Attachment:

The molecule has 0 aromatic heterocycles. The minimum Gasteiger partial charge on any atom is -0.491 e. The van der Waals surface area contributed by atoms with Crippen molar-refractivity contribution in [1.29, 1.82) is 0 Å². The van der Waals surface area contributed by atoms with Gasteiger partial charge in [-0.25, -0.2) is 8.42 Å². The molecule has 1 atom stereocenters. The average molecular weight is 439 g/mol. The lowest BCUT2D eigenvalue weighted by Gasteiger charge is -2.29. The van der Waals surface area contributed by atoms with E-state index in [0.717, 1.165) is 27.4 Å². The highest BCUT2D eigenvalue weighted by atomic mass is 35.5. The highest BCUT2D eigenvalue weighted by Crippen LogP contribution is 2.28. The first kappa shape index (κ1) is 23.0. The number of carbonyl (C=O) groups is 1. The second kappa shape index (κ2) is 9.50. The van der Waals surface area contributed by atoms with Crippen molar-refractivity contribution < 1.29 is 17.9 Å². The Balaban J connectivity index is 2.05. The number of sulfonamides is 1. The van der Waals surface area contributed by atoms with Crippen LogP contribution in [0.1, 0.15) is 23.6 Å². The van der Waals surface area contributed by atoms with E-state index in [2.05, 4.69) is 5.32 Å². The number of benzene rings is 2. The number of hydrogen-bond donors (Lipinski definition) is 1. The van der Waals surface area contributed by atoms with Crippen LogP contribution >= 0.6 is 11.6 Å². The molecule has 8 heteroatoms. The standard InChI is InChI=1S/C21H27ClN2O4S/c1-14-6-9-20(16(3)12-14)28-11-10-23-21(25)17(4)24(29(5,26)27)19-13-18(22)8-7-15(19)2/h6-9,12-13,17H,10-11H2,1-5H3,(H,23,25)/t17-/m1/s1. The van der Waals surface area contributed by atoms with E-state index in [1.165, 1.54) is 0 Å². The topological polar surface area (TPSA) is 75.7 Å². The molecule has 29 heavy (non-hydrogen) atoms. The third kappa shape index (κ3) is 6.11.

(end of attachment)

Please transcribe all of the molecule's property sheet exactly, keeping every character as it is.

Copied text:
The molecule has 0 aromatic heterocycles. The minimum Gasteiger partial charge on any atom is -0.491 e. The van der Waals surface area contributed by atoms with Crippen molar-refractivity contribution in [1.29, 1.82) is 0 Å². The van der Waals surface area contributed by atoms with Gasteiger partial charge in [-0.25, -0.2) is 8.42 Å². The molecule has 1 atom stereocenters. The average molecular weight is 439 g/mol. The lowest BCUT2D eigenvalue weighted by Gasteiger charge is -2.29. The van der Waals surface area contributed by atoms with E-state index in [0.717, 1.165) is 27.4 Å². The highest BCUT2D eigenvalue weighted by atomic mass is 35.5. The highest BCUT2D eigenvalue weighted by Crippen LogP contribution is 2.28. The first kappa shape index (κ1) is 23.0. The number of carbonyl (C=O) groups is 1. The second kappa shape index (κ2) is 9.50. The van der Waals surface area contributed by atoms with Crippen molar-refractivity contribution < 1.29 is 17.9 Å². The Balaban J connectivity index is 2.05. The number of sulfonamides is 1. The van der Waals surface area contributed by atoms with Crippen LogP contribution in [0.1, 0.15) is 23.6 Å². The van der Waals surface area contributed by atoms with E-state index in [2.05, 4.69) is 5.32 Å². The number of benzene rings is 2. The number of hydrogen-bond donors (Lipinski definition) is 1. The van der Waals surface area contributed by atoms with Crippen LogP contribution >= 0.6 is 11.6 Å². The molecule has 8 heteroatoms. The standard InChI is InChI=1S/C21H27ClN2O4S/c1-14-6-9-20(16(3)12-14)28-11-10-23-21(25)17(4)24(29(5,26)27)19-13-18(22)8-7-15(19)2/h6-9,12-13,17H,10-11H2,1-5H3,(H,23,25)/t17-/m1/s1. The van der Waals surface area contributed by atoms with E-state index in [1.165, 1.54) is 0 Å². The topological polar surface area (TPSA) is 75.7 Å². The molecule has 29 heavy (non-hydrogen) atoms. The third kappa shape index (κ3) is 6.11.